By Audrey E. Korte
30-year old widow and mother of four, Mary B Fofanah living in Makeni, northern Sierra Leone, didn't believe in COVID-19 at first. She thought it was a money-making scheme. Though her mother died from the pandemic, it wasn't until the Active Ambassadors Network Sierra Leone ( AANSL) showed up to spread the message about the virus that she became convinced that COVID-19 is real and deadly.
Hidden Voices Salone spoke to Mary through a translator about her experience.
She said she did not believe in COVID-19 even after losing her mother to it. But after hearing it explained by AANSL volunteers, she changed her mind and is now trying to spread the information to friends and neighbours.
The widow said it's tough to social- distance because, in her residence, ten people are sharing a single room. She's now on the lookout for signs of the disease among relatives and neighbours and said she would make sure to take people to the hospital should they exhibit symptoms.
Mary said she tells her children to protect themselves -- though it is hard to get children to be safe when they play together. She encourages them to wash their hands, not touch their faces and wear masks.
"It's amazing to some extent that now she realises the importance of community awareness," AANSL CEO and President Abass M. Sesay said. Abass started the youth-centred NGO a few years ago. It works in Freetown and Makeni, and other remote villages across the North of the country.
AANSL had been to communities in Freetown and its outskirts and now in Makeni for awareness on the dangers of COVID-19. They carried handouts along with bags and buckets full of supplies. They also brought the message that COVID-19 is real. It's dangerous, and its spread is prevented by keeping distance between people, handwashing and wearing masks.
Residents were intrigued. Who were these young adults with their faces covered, and why were they carrying a megaphone and brightly coloured bags, bins and papers? People stepped out from homes and businesses, stopped their bikes and began gathering around the group of about one dozen young people, wanting to know what the AANSL members were doing and what message they brought with them.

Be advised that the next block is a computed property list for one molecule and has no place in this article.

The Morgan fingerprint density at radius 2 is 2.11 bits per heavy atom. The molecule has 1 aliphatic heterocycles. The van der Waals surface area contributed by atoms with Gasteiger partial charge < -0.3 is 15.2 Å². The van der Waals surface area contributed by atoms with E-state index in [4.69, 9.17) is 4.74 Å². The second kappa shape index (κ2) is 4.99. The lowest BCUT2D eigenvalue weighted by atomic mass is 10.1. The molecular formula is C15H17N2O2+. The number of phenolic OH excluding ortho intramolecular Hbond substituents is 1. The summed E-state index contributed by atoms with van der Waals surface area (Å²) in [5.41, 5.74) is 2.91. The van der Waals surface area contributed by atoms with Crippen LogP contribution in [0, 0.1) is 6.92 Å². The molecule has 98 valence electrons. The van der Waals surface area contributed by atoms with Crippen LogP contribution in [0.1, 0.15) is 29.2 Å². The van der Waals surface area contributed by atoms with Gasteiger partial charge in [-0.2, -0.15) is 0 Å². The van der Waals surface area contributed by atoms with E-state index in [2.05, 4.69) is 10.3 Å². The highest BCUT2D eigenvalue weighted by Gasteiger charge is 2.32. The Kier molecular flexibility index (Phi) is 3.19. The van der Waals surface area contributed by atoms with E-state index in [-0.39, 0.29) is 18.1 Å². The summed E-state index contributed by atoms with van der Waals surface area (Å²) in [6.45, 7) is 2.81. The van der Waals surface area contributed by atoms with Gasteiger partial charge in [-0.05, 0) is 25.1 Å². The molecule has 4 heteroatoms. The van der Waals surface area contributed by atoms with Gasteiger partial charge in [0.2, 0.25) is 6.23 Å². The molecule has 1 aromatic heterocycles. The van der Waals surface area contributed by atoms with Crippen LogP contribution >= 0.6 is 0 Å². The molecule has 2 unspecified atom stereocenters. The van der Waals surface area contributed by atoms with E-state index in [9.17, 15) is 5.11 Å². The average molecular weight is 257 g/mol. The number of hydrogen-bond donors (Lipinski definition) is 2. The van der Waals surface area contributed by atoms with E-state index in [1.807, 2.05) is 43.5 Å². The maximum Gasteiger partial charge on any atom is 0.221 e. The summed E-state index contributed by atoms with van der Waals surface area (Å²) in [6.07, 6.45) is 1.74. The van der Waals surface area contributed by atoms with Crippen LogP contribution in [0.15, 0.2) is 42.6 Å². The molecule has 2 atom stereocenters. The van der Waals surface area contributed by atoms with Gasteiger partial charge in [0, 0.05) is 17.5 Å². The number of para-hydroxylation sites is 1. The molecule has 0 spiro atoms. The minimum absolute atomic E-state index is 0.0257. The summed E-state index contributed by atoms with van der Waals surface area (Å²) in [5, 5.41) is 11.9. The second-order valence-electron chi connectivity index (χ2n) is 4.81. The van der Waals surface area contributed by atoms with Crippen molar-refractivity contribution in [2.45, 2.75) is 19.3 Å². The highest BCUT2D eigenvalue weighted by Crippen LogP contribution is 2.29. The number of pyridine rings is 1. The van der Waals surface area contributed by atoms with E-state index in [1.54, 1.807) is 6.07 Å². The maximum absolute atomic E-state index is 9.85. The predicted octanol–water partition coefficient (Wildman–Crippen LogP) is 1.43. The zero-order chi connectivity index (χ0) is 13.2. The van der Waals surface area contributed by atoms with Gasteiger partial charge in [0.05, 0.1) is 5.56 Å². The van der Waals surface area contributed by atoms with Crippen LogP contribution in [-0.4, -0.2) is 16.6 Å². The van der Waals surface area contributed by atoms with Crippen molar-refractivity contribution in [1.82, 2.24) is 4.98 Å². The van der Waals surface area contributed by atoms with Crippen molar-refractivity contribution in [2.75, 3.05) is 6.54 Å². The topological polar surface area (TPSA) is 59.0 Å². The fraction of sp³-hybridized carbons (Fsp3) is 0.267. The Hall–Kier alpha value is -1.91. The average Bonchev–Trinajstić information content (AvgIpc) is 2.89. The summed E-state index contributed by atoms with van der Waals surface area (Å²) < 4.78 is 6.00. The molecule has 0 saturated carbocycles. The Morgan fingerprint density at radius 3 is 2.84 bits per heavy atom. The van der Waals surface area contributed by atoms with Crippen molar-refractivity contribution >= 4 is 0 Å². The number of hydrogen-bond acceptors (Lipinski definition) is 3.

"They do not have any idea about how to prevent themselves from getting sick. They don't even know how fast the virus can spread", said AANSL Deputy Kadiatu Saida Kamara. "We were teaching them and guiding them, giving them the precautions to take the measures that they should put in place, so they could not contract the disease. It was not easy, but we did get through it."
According to the World Health Organization (WHO) and the Africa CDC, there have been 3,918 cases of the novel coronavirus in Sierra Leone thus far. Seventy-nine cases were fatal, and 1,161 cases are active, meaning about 2,678 people have recovered from it. However, the likelihood that more cases are making the way through the population is high.
"There was a need, and the need was very straightforward -- to protect ourselves, our family and community from COVID," Sesay said. "We have to pass on the rightful information and also to ensure people understand what COVID is all about."